When I grow up...

19th September 1997 at 01:00
Six of Sue George's eight-year-olds want to be vets. Another dreams of becoming a marine biologist. Yet another wants to be a gardener. Few of them have any idea how much study or training is required. Elaine Carlton talked to them

It used to be so straightforward. Girls wanted to grow up to become nurses while boys wanted to work as engine drivers when they left school.

Today there are far more choices - from being a Spice Girl to a marine biologist, an electrician to a wrestler.

At Intake Primary School in Sheffield, pupils nurture a wide variety of ambitions. More than a fifth of the class of 30 eight-year olds want to work as vets when they leave school because they love animals. Few however are aware of the long years of studying and training they will face if they choose to pursue their dream.

They do however, have the example of their class teacher to follow. At eight, Sue George knew she wanted to be a teacher if only she could pass her 11-plus and years later her lifelong ambition was eventually fulfilled. Now she waits to see what will become of her eight-year old pupils.

Sarah Hutchinson is one of those who knows what she wants to be when she grows up. From the day her parents took her to visit a seal sanctuary while on holiday in Cornwall she has wanted to become a marine biologist.

"I like working with animals, mainly ones that live under the sea, and when my parents took me to the seal sanctuary I met Cheryl who works there and she taught me all about seals.

"She told me they're in danger because people are hunting them and she taught me how to tell the difference between males and females and different species. She also showed me how to feed them.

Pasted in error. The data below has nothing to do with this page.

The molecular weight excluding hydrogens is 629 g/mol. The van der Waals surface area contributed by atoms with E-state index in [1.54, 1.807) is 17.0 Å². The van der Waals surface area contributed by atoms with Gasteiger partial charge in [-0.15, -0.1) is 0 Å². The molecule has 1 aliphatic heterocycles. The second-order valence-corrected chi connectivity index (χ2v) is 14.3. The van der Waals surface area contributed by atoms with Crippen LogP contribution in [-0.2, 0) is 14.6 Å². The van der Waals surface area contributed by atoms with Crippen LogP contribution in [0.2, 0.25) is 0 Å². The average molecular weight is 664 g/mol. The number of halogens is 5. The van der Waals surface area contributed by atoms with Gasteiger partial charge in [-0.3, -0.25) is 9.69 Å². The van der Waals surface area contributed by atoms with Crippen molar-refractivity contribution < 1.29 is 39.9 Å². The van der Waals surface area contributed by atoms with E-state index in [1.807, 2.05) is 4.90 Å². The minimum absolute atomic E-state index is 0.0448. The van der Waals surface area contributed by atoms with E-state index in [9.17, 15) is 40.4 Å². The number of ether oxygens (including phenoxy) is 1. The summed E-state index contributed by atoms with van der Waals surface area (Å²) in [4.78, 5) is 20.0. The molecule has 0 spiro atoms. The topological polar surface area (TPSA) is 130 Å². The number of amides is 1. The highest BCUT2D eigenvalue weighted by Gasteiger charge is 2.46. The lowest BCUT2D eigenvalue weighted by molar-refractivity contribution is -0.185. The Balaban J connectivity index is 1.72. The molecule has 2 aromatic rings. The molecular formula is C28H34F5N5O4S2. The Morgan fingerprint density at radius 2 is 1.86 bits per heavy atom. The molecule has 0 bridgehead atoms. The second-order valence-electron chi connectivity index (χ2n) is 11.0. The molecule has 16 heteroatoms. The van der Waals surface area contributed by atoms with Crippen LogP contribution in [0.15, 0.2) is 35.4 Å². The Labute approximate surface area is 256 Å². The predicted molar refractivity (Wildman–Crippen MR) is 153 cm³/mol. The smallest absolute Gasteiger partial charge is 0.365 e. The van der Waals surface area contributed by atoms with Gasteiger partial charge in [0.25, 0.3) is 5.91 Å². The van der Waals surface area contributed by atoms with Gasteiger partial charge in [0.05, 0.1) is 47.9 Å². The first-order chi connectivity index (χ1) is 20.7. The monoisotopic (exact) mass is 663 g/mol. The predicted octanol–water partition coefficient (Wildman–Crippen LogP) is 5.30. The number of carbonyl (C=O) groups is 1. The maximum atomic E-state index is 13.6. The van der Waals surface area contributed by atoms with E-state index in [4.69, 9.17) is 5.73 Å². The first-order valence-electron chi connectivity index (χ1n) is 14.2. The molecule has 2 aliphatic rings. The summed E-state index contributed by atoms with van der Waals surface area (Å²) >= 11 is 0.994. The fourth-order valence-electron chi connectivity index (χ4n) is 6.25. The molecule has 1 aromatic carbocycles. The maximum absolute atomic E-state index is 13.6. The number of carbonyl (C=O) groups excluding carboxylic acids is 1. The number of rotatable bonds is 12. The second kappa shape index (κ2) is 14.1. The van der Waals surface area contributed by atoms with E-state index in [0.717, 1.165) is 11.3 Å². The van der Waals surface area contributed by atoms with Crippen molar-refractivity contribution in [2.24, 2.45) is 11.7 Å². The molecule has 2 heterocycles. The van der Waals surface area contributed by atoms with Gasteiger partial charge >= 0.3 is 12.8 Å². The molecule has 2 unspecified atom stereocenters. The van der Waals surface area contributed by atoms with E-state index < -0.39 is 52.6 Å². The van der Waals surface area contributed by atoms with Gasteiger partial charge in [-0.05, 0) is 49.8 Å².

"My parents think it's a good idea for me to become a marine biologist although I realise it may not be straightforward. I'll have to go to university and learn a lot more about sea life."

Fellow pupil Ross Whitaker thinks he wants to become a pilot. He decided that while on a plane to Lanzarote with his parents.

He said: "I went into the cockpit and I saw two pilots and lots of different buttons."

Ross knows his dream will be hard work tofulfil because he asked his father who told him all pilots are clever.

"My dad told me you have to be good at maths and science to be a pilot, " he said.

Fortunately however, Ross has another future career in reserve. If he doesn't make it as a pilot, he plans to go to drama school and become an actor like his hero Val Kilmer in Batman Forever.

Rebecca Gray wants to use her creative talents to become an artist.

She studies art at school every Wednesday. It is her favourite lesson, but she is always practising her drawing at home.

She said: "Everybody says I'm good at drawing and I particularly enjoy drawing horses. I think I take after my Auntie Cheryl who's always drawing teddy bears to put on my wall" "I know I'll have to go to art school but my parents think it's a good idea"

Inspired by his grandfather, Alex Denning wants to work as a gardener. He often accompanies him to the garden centre and talks to him about the plants.

"I like looking at bulbs and flowers and I'm always growing plants in the garden using a trowel, spade and fork," said Alex.

"I've learned from watching episodes of Gardener's World and reading books that you have to dig with the trowel to take out the weeds" Ruth Young is another of the many pupils in the class at Intake School who loves animals. She wants to become a vet and work with the RSPCA.

"I want to look after animals and keep them safe until someone wants to buy them. I enjoy watching animal films and I've got my own rabbit which I know how to look after," she said.

"I've told my mum I want to work with animals and she loves them so she thinks it's fine, but my dad is not so keen" Other ambitions harboured by the pupils in Mrs George's class vary from hairdresser to lorry driver. Pupils have often chosen to follow in parents' or relatives' footsteps. Many have confided their dreams to mothers or fathers.

Sue George believes her pupils' dreams could play a crucial part in their future career choices. Despite their age, she believes determination will win through as it did in her own case.

"I think if they are determined enough, these ideas need not be confined to dreams," she says. "Qualifications, money to study and chances will all come into it, but it is always possible to fulfil your ambitions."

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